Australia and US push to ‘friendshore’ critical supply chains draws rebuke from China


“Friendshoring” is emerging as an increasingly important term in renewable energy, touted by Nextracker CEO and founder Dan Shugar at the 2022 All Energy event in Melbourne. The term speaks to the need to ensure supply chains come from political allies – the focus of much of the US and Australian governments recent work together.

Since the pandemic hit, tracker company Nextracker has been moving its manufacturing back to its US base. It’s a strategy CEO Shugar told pv magazine Australia has proven extremely valuable for the company.

Given trackers are largely made from steel, the proposition is relatively simple. When it comes to critical minerals, including rare earths, which are crucial components for technologies like batteries, solar panels and wind turbines, the shift is decidedly more difficult.

On top of lithium, Australia is the world’s top producer of titanium and the second largest producer of zircon and rare earth elements. Australia also has the world’s largest reserves of rutile (titanium), zircon (zirconium) and tantalum. Our reserves of critical minerals like antimony, cobalt, lithium, manganese ore, niobium, tungsten and vanadium, rank in the top five globally.

Image: Future Battery Industries Cooperative Research Centre

China currently controls around 90% of the global production of refined rare earths, and the majority of critical minerals. It’s a position China is seeking to defend, and Australia and the US are moving to undercut.

“Australia can play a role in diversifying supply by not only increasing production of rare earths, but also by increasing our involvement in downstream processing,” Australia’s Minister for Resources Madeleine King said at the Rare Earth Conference.

Analysts Tim Buckley and Matt Pollard have done interesting work on this topic in the last weeks, mapping out projects in development across Australia. Most of the potential lays in West Australia, where a number of refineries from companies like Lynas Rare Earths and Iluka Resources are being constructed.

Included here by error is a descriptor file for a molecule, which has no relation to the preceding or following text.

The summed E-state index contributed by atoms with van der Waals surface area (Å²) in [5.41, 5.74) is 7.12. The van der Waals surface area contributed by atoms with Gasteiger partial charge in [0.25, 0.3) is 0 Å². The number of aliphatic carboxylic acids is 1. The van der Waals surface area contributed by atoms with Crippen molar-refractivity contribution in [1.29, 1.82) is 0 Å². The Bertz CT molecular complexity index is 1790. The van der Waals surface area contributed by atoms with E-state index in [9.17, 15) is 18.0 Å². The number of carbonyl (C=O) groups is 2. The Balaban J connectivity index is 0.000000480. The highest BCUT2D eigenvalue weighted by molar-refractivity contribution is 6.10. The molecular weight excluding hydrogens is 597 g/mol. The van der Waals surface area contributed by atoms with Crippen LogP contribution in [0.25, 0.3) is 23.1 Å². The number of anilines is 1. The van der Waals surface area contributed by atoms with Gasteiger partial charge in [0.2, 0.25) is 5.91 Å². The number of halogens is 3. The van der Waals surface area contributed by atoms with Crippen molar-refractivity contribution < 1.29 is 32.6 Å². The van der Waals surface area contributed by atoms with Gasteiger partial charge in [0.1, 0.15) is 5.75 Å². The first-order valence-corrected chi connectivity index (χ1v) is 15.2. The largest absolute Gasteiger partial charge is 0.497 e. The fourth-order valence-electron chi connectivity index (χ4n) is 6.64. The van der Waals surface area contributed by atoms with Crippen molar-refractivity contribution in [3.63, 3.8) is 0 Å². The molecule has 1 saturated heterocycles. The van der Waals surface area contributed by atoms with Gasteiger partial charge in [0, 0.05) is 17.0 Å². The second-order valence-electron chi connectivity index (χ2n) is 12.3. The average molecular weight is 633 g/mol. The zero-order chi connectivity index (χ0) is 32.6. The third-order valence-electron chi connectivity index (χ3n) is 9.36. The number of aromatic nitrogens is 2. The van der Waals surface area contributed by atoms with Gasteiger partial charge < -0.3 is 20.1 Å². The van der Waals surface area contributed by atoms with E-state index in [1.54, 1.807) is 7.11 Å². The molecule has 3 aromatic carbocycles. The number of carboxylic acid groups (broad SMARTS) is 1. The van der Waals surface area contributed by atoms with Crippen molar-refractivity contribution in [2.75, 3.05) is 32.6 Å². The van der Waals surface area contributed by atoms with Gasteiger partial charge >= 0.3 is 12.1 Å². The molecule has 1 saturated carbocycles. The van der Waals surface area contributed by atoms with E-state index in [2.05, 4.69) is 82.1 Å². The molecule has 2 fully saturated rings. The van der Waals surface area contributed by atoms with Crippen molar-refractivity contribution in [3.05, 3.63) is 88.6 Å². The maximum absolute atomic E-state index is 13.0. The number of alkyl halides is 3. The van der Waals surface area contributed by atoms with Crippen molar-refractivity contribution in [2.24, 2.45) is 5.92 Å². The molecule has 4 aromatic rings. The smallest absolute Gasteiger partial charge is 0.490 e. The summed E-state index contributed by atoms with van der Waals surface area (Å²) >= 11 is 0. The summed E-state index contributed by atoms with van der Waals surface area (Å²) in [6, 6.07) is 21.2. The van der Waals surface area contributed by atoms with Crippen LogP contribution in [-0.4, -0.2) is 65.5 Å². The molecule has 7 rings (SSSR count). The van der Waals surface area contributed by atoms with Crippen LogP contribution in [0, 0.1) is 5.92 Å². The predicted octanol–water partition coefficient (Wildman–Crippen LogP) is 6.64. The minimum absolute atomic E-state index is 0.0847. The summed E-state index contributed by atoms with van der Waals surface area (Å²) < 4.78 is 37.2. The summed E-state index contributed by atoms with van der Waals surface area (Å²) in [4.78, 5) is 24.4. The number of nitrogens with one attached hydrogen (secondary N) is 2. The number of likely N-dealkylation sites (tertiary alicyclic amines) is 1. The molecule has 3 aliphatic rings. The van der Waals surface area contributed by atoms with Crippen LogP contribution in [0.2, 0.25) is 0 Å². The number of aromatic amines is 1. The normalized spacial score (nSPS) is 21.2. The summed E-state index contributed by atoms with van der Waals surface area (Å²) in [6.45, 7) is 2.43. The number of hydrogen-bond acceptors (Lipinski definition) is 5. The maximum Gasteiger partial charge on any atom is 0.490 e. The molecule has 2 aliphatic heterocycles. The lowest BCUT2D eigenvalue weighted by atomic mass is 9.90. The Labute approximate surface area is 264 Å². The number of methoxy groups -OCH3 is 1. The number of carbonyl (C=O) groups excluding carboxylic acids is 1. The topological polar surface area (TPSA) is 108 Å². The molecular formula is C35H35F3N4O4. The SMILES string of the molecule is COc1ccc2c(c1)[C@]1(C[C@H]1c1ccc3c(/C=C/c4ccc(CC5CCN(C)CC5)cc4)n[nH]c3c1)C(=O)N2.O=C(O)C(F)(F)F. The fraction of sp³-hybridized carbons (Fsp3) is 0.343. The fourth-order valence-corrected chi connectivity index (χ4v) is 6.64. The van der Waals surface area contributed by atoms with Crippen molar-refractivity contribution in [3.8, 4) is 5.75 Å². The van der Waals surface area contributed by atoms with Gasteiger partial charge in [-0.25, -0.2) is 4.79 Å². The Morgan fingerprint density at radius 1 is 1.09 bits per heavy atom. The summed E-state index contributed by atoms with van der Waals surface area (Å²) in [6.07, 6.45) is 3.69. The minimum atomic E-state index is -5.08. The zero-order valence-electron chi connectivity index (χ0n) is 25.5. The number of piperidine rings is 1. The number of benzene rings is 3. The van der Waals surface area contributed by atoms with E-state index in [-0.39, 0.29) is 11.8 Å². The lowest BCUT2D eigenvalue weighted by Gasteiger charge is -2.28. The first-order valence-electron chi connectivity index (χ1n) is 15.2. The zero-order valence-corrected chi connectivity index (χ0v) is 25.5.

Lynas Rare Earths currently process in Malaysia, but are bringing that capacity onshore to Australia.

Image: Lynas Rare Earths

In June, Lynas, an Australian company which is currently the only major player outside of China to produce and refine rare earths, won a $120 million contract from the US Defence Department to build a processing facility in the US.

Such moves will likely accelerate now with US President Biden’s Inflation Reduction Act, which will see billions invested to boost critical mineral supply chains for the US and allies like Australia.

The Australian government doesn’t seem to be taking such a direct approach to growing the industry though, with minister King highlighting her government is favouring loans and private sector co-investment.

“Last month the Prime Minister and I announced that the government will be refreshing Australia’s Critical Minerals Strategy,” she said yesterday. “The new strategy will be developed in consultation with industry and other stakeholders to best identify how we can help grow the sector.”

In the October budget, the Albanese government said it would allocate $50 million over three years to the Critical Minerals Development Program which King says will go toward “competitive grants to support early and mid-stage critical minerals projects. This funding builds on the $50 million recently committed to six key projects across Australia as part of Tranche 1 of the program, leveraging over $143 million in private sector co-investment.”

In the speech, minister King described herself as surprised to learn there is currently only one rare earths processing facility in the US.

“I suppose I should have known that before,” said King, “but, like many, I presumed there would have been more capacity to refine rare earths in the US. This serves to highlight the importance of Australia’s efforts to develop this processing facility to ensure our partners have diverse supply chains. But for me it was a light-bulb moment, where the magnitude of the opportunity available to Australia was made clear. The responsibility is equally enormous.”

Australia’s federal Minister for Climate Change and Energy Chris Bowen with US Secretary of Energy Jennifer Granholm in July 2022.

Image: US Embassy Australia/Twitter

Minister King also drove home the message that the government’s plan is not only to produce critical minerals here in Australia – something the country has been doing for some time in various capacities – but also to begin processing onshore. 

It would be somewhat surprising if this plan to begin critical mineral processing and rare earth refining in Australia doesn’t face serious backlash, given the processes tend to produce high amounts of toxic waste and have significant environmental and health risks.

Such issues were not addressed by the minister, who could hardly be described as an environmentalist nor renewable energy devotee. King has ardently supported Woodside’s Scarborough gas project and has refused to budge to demands from the newly elected “teal” independent members of parliament and the Greens party to end new fossil fuel projects.

Her speech on diverting at least some of the growing critical minerals market to Australia drew near immediate rebuke from Chinese officials. “No one should politicise, instrumentalise or weaponise the world economy,” Chinese foreign ministry spokesman Zhao Lijian said at a press briefing in Beijing.

Speaking to Bloomberg, Minister King acknowledged the play is far more of a long term vision than anything achievable in the coming years, saying it would be a “pipe dream” to think Western countries could end their reliance on China for rare earths and critical minerals in the near future.

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